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Council farms essential to recovery of industry.

Byline: Sarah Probert Rural Affairs Reporter

Constant fears that agriculture is on its knees has failed to stop dozens of would-be farmers queuing up for land in Staffordshire to set up businesses and join what they believe is an attractive industry.

Resolute hopefuls, undeterred by a depressed dairy market, outbreaks of TB in cattle and the looming reform of the Common Agricultural Policy, are applying for council-owned plots to start their own farming businesses, a Government minister has said.

But more land for tenant farmers must be made available if the industry is to fully recover, Lord Whitty, Minister for Food and Farming, told the Birmingham Post. On a visit to Yarlet Estate in Whitgreave, Staffordshire, which is owned by the county council, Lord Whitty urged local authorities to retain rural estates to help potential farmers set up businesses.

Staffordshire County Council lets 130 farms on the 8,762 acre site and is one of 26 local authorities retaining their rural estates, managing 170,500 acres in total. Lord Whitty said despite the local authority making a profit from the estate, many other councils had either sold their estate once used by tenant farmers or had scaled down the amount of land they made available.

'In Staffordshire they have made a significant profit, contributing to the general finances of the county. These rural estates are an asset and yet they are a diminishing part of agriculture.

'We would ask councils to look at this so they can at least decelerate the decline and allow people to come into farming. To maintain tenant farming estates is of economic and social importance,' he said.

A recent report by the Tenancy Reform Industry Group to the Government emphasised the importance of county farms in offering a route into the industry for those who might not otherwise pursue a farming career.

'I think they are important in two senses, they provide entry to farming, which is not really available from the private sector any more and without substantial funds it is difficult to get a reasonable tenancy or buy land to start in farming,' said Lord Whitty.

'The county farms allow people to do that on a relatively small scale and it allows you to move from something very small to something larger and work through the system. 'It is also interesting that there is a surplus demand for and that more people want to go into farming than area able to.'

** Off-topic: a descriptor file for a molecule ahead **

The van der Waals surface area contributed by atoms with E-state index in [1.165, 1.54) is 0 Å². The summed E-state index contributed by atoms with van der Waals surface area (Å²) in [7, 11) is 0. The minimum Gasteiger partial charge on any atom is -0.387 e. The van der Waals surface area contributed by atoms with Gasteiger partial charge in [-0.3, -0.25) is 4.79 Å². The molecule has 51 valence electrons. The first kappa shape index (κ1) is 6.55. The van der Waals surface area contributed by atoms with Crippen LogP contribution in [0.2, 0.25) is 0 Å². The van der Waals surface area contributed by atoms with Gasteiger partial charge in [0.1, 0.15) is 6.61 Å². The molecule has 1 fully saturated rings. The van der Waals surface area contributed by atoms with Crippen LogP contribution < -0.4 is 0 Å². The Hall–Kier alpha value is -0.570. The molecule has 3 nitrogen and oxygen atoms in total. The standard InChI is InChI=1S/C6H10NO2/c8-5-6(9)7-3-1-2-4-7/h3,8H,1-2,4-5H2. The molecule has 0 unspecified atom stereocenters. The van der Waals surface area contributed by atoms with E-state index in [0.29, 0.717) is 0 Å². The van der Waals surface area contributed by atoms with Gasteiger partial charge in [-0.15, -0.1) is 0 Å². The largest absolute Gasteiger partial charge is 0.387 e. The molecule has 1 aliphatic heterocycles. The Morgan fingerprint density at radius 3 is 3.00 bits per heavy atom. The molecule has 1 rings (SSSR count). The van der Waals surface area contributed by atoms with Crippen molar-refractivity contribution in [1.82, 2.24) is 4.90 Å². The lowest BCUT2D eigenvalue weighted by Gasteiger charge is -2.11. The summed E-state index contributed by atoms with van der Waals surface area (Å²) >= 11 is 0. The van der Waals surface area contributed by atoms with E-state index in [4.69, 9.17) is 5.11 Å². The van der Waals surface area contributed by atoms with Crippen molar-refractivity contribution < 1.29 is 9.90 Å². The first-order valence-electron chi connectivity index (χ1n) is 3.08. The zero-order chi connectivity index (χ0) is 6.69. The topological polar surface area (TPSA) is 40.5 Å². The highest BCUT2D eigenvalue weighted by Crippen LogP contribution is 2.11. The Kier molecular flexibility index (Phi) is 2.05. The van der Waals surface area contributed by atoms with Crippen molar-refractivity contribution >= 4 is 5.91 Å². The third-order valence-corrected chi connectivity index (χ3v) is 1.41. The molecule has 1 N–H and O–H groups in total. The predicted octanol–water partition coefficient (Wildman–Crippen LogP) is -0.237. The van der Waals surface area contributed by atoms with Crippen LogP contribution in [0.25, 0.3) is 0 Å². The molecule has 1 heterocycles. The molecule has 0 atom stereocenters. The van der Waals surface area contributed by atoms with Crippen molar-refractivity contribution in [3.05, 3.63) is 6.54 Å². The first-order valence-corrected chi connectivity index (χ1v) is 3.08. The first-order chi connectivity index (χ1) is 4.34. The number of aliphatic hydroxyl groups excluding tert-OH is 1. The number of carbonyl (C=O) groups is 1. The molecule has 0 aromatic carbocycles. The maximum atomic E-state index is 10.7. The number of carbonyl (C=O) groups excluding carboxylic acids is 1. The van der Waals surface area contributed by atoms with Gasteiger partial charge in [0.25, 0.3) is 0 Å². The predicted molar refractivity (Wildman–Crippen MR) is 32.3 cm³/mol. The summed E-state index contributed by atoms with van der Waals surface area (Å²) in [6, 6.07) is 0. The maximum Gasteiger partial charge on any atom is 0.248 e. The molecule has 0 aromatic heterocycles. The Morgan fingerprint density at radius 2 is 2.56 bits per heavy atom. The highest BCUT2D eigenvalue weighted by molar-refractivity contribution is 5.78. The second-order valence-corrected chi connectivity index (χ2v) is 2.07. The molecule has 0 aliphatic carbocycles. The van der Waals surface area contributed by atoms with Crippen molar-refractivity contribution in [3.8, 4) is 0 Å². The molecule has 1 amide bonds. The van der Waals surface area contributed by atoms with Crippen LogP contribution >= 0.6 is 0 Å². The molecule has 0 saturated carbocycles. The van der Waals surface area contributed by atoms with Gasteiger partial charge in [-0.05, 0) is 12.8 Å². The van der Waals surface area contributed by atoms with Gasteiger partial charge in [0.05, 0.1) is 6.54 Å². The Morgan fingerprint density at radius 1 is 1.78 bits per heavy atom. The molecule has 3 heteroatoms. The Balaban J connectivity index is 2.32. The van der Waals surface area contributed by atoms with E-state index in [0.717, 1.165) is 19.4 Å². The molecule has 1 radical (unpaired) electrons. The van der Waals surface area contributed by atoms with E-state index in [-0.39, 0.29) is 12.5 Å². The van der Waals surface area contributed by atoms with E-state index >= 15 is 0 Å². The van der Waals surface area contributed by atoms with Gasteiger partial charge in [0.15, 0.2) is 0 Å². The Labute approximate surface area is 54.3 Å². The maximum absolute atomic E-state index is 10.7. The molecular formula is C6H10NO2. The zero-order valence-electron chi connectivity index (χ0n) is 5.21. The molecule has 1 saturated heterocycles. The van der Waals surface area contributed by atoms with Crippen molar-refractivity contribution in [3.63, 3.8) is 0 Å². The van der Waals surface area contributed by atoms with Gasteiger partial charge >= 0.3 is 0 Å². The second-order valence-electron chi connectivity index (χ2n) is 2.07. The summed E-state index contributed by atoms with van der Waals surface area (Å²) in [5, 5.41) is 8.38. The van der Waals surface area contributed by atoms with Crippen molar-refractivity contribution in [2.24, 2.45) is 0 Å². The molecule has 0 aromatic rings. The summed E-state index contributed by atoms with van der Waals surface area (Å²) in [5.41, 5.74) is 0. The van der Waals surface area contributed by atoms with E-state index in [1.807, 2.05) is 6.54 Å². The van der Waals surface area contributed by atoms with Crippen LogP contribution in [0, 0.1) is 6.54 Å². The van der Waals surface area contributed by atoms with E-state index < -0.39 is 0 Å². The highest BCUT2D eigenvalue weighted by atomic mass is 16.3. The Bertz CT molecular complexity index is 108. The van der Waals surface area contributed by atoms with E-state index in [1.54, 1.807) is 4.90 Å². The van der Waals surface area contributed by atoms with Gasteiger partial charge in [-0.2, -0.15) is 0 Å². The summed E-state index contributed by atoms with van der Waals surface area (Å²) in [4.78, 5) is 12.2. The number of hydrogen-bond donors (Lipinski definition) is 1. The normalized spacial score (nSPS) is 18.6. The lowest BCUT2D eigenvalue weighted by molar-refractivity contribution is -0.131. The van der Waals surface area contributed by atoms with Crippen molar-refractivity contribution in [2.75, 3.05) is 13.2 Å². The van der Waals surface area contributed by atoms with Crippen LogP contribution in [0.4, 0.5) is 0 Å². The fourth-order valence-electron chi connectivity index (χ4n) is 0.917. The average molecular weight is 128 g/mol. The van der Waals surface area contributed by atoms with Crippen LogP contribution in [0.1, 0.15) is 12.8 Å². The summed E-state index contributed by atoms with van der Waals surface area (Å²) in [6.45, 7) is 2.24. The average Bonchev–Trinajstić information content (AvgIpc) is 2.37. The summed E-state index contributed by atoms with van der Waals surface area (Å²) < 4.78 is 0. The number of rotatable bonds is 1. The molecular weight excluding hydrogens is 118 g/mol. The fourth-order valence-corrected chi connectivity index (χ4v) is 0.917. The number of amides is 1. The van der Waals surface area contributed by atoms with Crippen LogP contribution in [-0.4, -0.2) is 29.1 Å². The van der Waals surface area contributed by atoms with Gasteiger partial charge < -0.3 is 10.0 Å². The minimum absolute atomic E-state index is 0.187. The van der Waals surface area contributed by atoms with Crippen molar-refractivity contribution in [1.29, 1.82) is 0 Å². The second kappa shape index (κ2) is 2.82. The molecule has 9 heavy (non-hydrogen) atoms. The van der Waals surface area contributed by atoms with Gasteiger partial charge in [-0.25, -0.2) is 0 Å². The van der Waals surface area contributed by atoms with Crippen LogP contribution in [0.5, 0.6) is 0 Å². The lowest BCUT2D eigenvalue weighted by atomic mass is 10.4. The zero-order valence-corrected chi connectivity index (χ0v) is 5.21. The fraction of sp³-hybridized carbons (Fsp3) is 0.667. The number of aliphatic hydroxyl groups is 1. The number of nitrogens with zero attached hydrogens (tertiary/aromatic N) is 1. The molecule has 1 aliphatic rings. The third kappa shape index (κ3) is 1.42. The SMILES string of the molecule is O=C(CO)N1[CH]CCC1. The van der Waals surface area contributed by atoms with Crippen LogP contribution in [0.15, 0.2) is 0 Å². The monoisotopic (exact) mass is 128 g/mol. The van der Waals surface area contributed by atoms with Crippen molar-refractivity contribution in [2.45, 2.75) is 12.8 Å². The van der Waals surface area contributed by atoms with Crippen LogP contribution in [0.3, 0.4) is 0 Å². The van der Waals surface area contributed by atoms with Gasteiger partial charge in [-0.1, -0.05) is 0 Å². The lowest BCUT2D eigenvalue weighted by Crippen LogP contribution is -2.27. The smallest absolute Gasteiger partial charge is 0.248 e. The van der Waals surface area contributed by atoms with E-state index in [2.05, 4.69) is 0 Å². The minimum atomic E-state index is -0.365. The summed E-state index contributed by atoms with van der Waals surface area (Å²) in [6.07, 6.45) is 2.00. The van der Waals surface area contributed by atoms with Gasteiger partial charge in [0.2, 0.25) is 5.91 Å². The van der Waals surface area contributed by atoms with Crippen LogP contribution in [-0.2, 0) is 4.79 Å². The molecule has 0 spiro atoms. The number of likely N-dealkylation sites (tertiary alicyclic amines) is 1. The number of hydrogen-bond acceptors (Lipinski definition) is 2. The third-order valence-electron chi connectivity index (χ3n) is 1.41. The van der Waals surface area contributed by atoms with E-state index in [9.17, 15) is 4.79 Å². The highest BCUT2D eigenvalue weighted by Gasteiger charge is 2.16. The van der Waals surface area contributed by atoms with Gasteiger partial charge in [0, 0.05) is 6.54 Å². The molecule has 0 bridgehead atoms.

Farming on the Staffordshire estate is predominantly in the dairy sector.

The development of the county smallholdings began in 1908 with 2,339 acres. It has increased in size over time with the introduction of various acts of parliament placing a duty on county councils to provide opportunities for new entrants to farm. A range of different sized holdings are maintained to allow and encourage progression from starter farms generally through 40-60 acres to larger holdings up to 130 acres. Despite the current climate eight farms were keenly sought and re-let to new entrants and those moving to larger farms during 2003 on the estate. Since September 1995, 37 equipped farms have been let to new entrants -many have already moved on and farms re-let again. In addition a further 41 farms have been let under Farm Business Tenancy Agreements to existing tenants who have moved on to larger farms or taken significant amounts of extra ground within the estate.

Applications for plots vary, but a recent farm attracted 26 requests and 12 applications.

Generally for those advertised on the open market four applicants are short listed for interview.


Farmer Andrew Mosley (left) with Lord Whittey, David Kidney, MP for Stafford, and Sandra Hambleton ,Staffordshire County Council cabinet member for property
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Publication:The Birmingham Post (England)
Date:Jan 27, 2004
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